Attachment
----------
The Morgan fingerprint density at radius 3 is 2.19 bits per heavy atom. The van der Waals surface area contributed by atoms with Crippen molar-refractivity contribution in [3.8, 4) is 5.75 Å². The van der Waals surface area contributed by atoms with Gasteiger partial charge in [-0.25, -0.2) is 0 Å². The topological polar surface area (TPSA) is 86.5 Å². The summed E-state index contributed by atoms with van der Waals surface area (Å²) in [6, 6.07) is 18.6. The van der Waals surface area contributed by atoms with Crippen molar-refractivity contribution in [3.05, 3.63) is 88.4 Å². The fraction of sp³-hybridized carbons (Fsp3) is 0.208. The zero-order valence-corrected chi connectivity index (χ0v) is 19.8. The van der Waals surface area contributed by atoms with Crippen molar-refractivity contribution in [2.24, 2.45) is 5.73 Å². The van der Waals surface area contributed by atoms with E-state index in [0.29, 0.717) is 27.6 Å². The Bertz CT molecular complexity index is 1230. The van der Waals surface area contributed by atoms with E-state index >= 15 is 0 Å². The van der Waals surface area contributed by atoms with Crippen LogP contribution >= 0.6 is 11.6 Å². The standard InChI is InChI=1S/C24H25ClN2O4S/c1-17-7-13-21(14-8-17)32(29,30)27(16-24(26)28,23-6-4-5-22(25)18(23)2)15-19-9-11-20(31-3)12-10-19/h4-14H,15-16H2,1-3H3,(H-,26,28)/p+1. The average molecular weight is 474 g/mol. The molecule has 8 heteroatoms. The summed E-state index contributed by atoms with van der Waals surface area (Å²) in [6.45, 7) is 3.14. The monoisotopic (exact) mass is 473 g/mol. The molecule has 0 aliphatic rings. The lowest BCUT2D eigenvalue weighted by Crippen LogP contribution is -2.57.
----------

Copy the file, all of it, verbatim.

The Morgan fingerprint density at radius 3 is 2.19 bits per heavy atom. The van der Waals surface area contributed by atoms with Crippen molar-refractivity contribution in [3.8, 4) is 5.75 Å². The van der Waals surface area contributed by atoms with Gasteiger partial charge in [-0.25, -0.2) is 0 Å². The topological polar surface area (TPSA) is 86.5 Å². The summed E-state index contributed by atoms with van der Waals surface area (Å²) in [6, 6.07) is 18.6. The van der Waals surface area contributed by atoms with Crippen molar-refractivity contribution in [3.05, 3.63) is 88.4 Å². The fraction of sp³-hybridized carbons (Fsp3) is 0.208. The zero-order valence-corrected chi connectivity index (χ0v) is 19.8. The van der Waals surface area contributed by atoms with Crippen molar-refractivity contribution in [2.24, 2.45) is 5.73 Å². The van der Waals surface area contributed by atoms with E-state index in [0.29, 0.717) is 27.6 Å². The Bertz CT molecular complexity index is 1230. The van der Waals surface area contributed by atoms with E-state index >= 15 is 0 Å². The van der Waals surface area contributed by atoms with Crippen LogP contribution >= 0.6 is 11.6 Å². The standard InChI is InChI=1S/C24H25ClN2O4S/c1-17-7-13-21(14-8-17)32(29,30)27(16-24(26)28,23-6-4-5-22(25)18(23)2)15-19-9-11-20(31-3)12-10-19/h4-14H,15-16H2,1-3H3,(H-,26,28)/p+1. The average molecular weight is 474 g/mol. The molecule has 8 heteroatoms. The summed E-state index contributed by atoms with van der Waals surface area (Å²) in [6.45, 7) is 3.14. The monoisotopic (exact) mass is 473 g/mol. The molecule has 0 aliphatic rings. The lowest BCUT2D eigenvalue weighted by Crippen LogP contribution is -2.57.